One Giant Leap, by Bob Connally

4 Mar

The televised image of Neil Armstrong taking his first steps upon the surface of the moon has been burned into the collective consciousness of the human race since that moment on July 20, 1969. Despite not being born until more than a decade later, I can’t remember a time in my life where I didn’t recognize that image and Armstrong’s accompanying words, “That’s one small step for a man, one giant leap for mankind.” Sending people to the moon and returning them safely to earth is almost unquestionably humanity’s greatest achievement and while we may have thought it was well documented, it turns out we had no idea just how well documented it was.

As explained in great detail by Vanity Fair’s David Kamp, Apollo 11’s director Todd Douglas Miller was granted access to more than 60 reels of 65mm Panavision film that had spent nearly a half century sitting silently in the National Archives. “A couple of years before the Apollo 11 mission,” Kamp states, “NASA had put together a deal with MGM… to make a picture that would tell the story of the entire Apollo program. But on short notice, MGM backed out.” This happened a mere six weeks prior to the launch of Apollo 11 but NASA hoped to, “salvage some aspect of the project,” and hired Theo Kamecke to direct a crew to shoot not only the launch but the goings on surrounding the launch on July 16, 1969. Some of this footage would be used in Kamecke’s 1972 documentary Moonwalk One, some of which is used here but in a different way. There was however, not surprisingly, a treasure trove that had never seen the light of day. Although there is certainly much more, Miller brings us some truly jaw-dropping images that should be seen on the largest screen you can find.

From the start the sense of scope is fittingly enormous. Miller uses a series of shots from the hours leading up to the launch, not only of the spacecraft being set into place or of astronauts Neil Armstrong, Buzz Aldrin, and Michael Collins getting suited up. We see gigantic images of hundreds of workers at Cape Kennedy’s Launch Control Center in Florida and of crowds milling around. It’s really the mundane moments that are the most interesting here and really throughout Apollo 11 as a whole. People simply buying snacks at a makeshift concession stand like they’re at a minor league baseball game becomes a striking image when you know what those people are anticipating and when they’re on this big of a canvas. Miller’s approach to only use audio from NASA’s archives from the mission rather than any voice over narration lets us take everything in more. There have been plenty of documentaries about that period in NASA history which have used talking head interviews with those involved. Here we don’t have any reflection. Historical context is whatever each viewer brings to it. This also makes Apollo 11 intimate as well as gargantuan.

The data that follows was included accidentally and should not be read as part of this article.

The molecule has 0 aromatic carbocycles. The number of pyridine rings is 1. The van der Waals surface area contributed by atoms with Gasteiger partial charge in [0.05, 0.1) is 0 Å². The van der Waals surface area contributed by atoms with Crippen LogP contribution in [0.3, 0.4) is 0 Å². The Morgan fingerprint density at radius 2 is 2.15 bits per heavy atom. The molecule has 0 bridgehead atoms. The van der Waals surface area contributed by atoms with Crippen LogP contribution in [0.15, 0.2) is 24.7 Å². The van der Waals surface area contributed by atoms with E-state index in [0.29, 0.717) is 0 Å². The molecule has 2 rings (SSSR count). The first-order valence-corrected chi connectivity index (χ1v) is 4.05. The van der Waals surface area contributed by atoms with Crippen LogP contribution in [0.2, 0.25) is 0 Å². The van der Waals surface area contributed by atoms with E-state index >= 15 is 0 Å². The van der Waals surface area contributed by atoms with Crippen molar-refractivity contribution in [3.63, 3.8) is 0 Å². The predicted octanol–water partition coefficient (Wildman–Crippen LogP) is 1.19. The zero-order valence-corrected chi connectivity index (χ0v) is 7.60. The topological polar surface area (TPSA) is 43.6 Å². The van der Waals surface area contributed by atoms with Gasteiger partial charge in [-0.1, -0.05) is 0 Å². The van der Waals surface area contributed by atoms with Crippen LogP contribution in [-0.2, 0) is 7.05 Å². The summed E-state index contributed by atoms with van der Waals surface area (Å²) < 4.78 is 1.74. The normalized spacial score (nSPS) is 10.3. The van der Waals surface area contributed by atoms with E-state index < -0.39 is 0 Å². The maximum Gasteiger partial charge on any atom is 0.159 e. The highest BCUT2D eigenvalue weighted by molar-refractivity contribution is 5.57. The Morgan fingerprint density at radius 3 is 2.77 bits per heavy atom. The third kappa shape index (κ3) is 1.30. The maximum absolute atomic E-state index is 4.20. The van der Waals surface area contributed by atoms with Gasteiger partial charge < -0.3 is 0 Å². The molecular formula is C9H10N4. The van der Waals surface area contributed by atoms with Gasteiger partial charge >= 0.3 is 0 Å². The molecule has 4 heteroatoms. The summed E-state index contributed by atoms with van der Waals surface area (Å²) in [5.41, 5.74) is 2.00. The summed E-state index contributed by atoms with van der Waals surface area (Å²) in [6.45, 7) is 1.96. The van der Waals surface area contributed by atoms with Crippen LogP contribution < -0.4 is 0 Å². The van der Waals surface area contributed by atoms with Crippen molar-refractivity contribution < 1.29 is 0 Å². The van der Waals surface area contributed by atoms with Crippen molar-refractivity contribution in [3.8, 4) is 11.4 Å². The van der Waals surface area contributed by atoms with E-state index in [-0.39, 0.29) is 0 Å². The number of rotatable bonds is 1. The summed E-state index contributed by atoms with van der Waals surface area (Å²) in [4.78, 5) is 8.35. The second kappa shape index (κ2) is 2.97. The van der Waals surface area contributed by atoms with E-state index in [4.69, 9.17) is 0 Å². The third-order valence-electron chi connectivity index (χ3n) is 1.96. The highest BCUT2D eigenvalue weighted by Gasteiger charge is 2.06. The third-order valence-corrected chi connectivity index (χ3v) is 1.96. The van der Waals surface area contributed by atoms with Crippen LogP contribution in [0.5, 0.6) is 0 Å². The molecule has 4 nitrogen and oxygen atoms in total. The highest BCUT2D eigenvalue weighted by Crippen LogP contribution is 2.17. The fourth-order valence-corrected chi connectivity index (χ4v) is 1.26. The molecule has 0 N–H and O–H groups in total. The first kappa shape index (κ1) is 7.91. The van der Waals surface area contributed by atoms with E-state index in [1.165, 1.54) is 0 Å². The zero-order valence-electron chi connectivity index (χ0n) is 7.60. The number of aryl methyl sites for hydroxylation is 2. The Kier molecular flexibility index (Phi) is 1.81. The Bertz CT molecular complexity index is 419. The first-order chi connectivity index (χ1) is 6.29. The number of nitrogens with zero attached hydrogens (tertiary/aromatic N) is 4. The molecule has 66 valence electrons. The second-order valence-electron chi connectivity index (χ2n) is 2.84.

This is an approach that also means you’ll be a bit disappointed if you were hoping to learn much more about the mission or those who were a part of it than you already did. Armstrong’s heart rate being much higher than Aldrin’s or Collins’ during Apollo 11’s more intense moments is about all we get as far as that is concerned and I suspect true NASA history buffs probably knew that already. Miller instead gives us a 90-minute film that follows the experience of going to the moon and back in chronological order. With the exception of a few moments of the most basic animation to show where the spacecraft is at a given point in the mission, Miller sticks entirely to the archival footage at hand, rarely employing any stylistic flourishes. When he does near the film’s end it’s a bit jarring and doesn’t really fit.

Apollo 11 is at its best when we hear the voices of the astronauts as we see out the windows they are looking out of, making the occasional little joke, but primarily describing their tasks with remarkable calm. This recalls last year’s First Man, Damien Chazelle’s Neil Armstrong biopic which more than any other movie I’ve ever seen makes the very idea of going into space seem utterly terrifying. Despite this, that same sense of calm in any situation is conveyed in the voices of the men on the mission. This couples beautifully with a scene of a handful of people sitting in a hotel lobby near Cape Kennedy. They watch the news as it reports on a relatively calm day in Vietnam and covers the ongoing story of Ted Kennedy and Chappaquiddick. With no internet, following each moment of Apollo 11 as it unfolds isn’t an option for anyone not working at Houston’s Mission Control. Regardless of how excited people around the world and certainly in the United States may be, they simply have to wait as ordinary life presses on. This one little restrained scene illustrates life in 1969 beautifully.

When Miller finally does get to the landing itself and Armstrong’s first steps he uses a shot from a film camera mounted at the top of the lunar lander. To hear those most famous of words against an image from a different angle is honestly disorienting and a real treat for anyone who loves this moment in history.

Apollo 11 may not be the most illuminating film ever made about space exploration, but it is a powerful cinematic experience. See this in the theater.

One Response to “One Giant Leap, by Bob Connally”

  1. Bro March 4, 2019 at 6:12 pm #

    Probably not going to get to this one on the big screen – closest showing appears to be about 25 miles away. But pretty interesting that this and They Shall Not Grow Old both came out so close together and seem to make similar choices with regard to how they tell the story, using only the voices of the men who were there, the closer to the moment they lived it the better. Though the events themselves were monumental, the films choose to create the smallest story possible out of them, to make it feel within arm’s reach. Nice review, bro.

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